Just make sure to use the same email at gravatar that you do when commenting here on the boards.

        Thanks! And again: welcome!

  2. Ronlyn Domingue says:

    Welcome to TNB, Alison! Wonderful piece! Your story made me think about how sensitive children are and how often adults don’t consider the deep, long-lasting effects of what they say and do. No doubt Sr. Mary was treated horribly herself and had little capacity to show empathy and compassion. That’s no excuse, though. The silver lining is that you’ve been able to look at this scary past and bring light and love into your little girl’s life. I hope Tasha was able to do that for someone, too.

    • Alison Aucoin says:

      Thanks Ronlyn. I’ve thought about Tasha a lot since I’ve been working on this essay. Can’t help but worry a bit…

  3. Sr. Mary sounds delightful. As Romlyn says, she must have had a grim background herself…on a lighter note, “More bus” could be the new “More cowbell”.

  4. Alison Aucoin says:

    Had to google ‘more cowbell’ and now that I have, I have to say that I am in favor of anything that links me to Christopher Walken, no matter how tangential.

  5. Matt says:

    Man, stories like this make me glad I didn’t have a religious upbringing. While I do feel a moment of empathy for (as Ronlyn points out) whatever horrible internal conflict was consuming Sr. Mary, it’s negated by the fact that she would take this out on a child, and a handicapped child at that.

    This is very well told, Alison. Welcome aboard.

    (and at the risk of seeming too whorish, here’s my recollection of Katina: http://www.thenervousbreakdown.com/mbaldwin/2009/08/eye-of-the-storm/)

  6. Alison Aucoin says:

    Thanks Matt. I’m excited to be here. Getting this first post ready was scary. I’m really happy that it’s well received so far.

    Obviously Sr. Mary was a very extreme example but recalling my experience with her has made me ever-mindful that things I do & say now to my daughter can have consequences for her way into the future.

    Nothing whorish Matt. I’m looking forward to reading when I have time to digest. You’ll be reading way more about my Katrina experiences in the future. Time to purge.

  7. Amazing images, so well done…. you made me flashback to my brief Catholic School career where I sat in church during designated prayer time looking at the ceiling for a glimpse of Jesus and thinking about boys… and then thinking if Jesus was cute as a boy… as justification for this heathen behavior I had just seen Jesus Christ Superstar…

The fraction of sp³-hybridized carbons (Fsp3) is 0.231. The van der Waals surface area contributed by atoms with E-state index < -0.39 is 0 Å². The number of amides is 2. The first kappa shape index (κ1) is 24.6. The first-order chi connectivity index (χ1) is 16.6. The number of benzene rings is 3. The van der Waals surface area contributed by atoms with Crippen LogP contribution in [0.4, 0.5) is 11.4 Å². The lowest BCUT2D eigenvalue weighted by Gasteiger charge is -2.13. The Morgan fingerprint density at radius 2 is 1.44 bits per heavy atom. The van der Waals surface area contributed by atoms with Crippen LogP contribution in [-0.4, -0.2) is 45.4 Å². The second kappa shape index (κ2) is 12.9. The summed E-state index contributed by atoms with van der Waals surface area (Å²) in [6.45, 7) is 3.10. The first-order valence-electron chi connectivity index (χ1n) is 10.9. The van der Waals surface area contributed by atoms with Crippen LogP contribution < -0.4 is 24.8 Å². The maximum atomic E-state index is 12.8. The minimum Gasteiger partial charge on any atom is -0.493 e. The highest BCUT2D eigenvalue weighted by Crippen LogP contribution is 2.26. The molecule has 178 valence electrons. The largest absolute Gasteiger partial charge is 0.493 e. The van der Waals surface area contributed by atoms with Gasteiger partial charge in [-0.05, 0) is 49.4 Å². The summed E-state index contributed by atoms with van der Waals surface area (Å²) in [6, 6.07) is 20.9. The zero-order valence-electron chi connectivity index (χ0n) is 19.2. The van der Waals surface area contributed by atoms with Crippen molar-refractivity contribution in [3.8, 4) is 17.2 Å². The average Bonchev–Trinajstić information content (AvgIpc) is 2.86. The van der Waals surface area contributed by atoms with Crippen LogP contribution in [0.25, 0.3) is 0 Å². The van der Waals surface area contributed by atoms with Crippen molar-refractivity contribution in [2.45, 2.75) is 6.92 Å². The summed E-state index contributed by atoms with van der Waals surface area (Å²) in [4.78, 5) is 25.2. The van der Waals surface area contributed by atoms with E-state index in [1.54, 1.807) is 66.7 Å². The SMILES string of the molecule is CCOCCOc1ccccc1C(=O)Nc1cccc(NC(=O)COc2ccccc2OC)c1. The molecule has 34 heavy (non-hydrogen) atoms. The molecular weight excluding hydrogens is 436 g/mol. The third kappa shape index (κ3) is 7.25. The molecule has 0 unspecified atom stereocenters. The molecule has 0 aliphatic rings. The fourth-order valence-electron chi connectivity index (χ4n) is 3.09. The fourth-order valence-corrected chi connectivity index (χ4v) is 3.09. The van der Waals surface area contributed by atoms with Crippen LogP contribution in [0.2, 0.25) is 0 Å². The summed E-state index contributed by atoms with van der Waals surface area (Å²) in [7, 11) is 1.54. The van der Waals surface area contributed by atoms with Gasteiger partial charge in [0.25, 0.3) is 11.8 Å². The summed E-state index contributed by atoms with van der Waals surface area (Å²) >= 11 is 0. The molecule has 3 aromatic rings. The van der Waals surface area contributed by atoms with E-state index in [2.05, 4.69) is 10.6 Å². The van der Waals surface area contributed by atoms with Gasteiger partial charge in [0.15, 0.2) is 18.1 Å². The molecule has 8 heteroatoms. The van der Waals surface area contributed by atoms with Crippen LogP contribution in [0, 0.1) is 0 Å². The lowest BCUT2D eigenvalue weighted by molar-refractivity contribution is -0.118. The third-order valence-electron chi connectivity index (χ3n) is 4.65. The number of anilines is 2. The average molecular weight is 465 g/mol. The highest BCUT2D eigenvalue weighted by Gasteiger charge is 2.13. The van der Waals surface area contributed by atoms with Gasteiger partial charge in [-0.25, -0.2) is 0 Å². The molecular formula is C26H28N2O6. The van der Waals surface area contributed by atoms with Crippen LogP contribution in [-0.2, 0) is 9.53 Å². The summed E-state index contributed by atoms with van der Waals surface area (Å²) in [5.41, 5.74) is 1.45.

Welcome to TNB – can’t wait to read more!

  8. josie says:

    Bad God forsaken evil doers aside, I liked this story. The image of the rearview mirror is relevant on many levels. We all look back at some haunting memory unawares of our reflected image being expressed to the world. And the effort to change the image your daughter witnesses is truly holy. Wherever Sr Mary is, I hope she can see you and learn from you the power of a compassionate surrender.

  9. Alison Aucoin says:

    I’m glad you enjoyed it Josie. Sometimes parenting is holy. And other times it’s a holy terror.

  10. Lenore Zion says:

    that nun was very scary. she needs to chill the fuck out.

    you know, it never seems to end up well when there’s a nun involved. i guess you don’t hear the good stories. like, nuns curing cancer and stuff. just mean nuns.

    • Alison Aucoin says:

      Yeah, seems like nun stories tend to be pretty bad but in addition to having experienced one of the worst in the past, I still get to spend time with one of the best. Sr. Dorothy was my mother’s homeroom teacher in the 1950’s and we are so grateful that she’s still a big part of our family’s life.

  11. As Sister Dorothy, who took her time opening up the “mean nun story,” is grateful to have been a part of Lynn’s life, then Alison’s, both in deeply meaningful ways, now the great joy of meeting the amazing child tops the whole experience, as life goes on, and is a thing of beauty. As a believing nun, I pause to say,
    “God is good, and writes straight with crooked lines, if we let it happen.” Thank you, Alison!

  12. […] Flashbacks *Alison Aucoin loses her bus control.  *Joi Brozek leaves New York for Kansas. *Suzanne Guillette goes on date, has panic attack. […]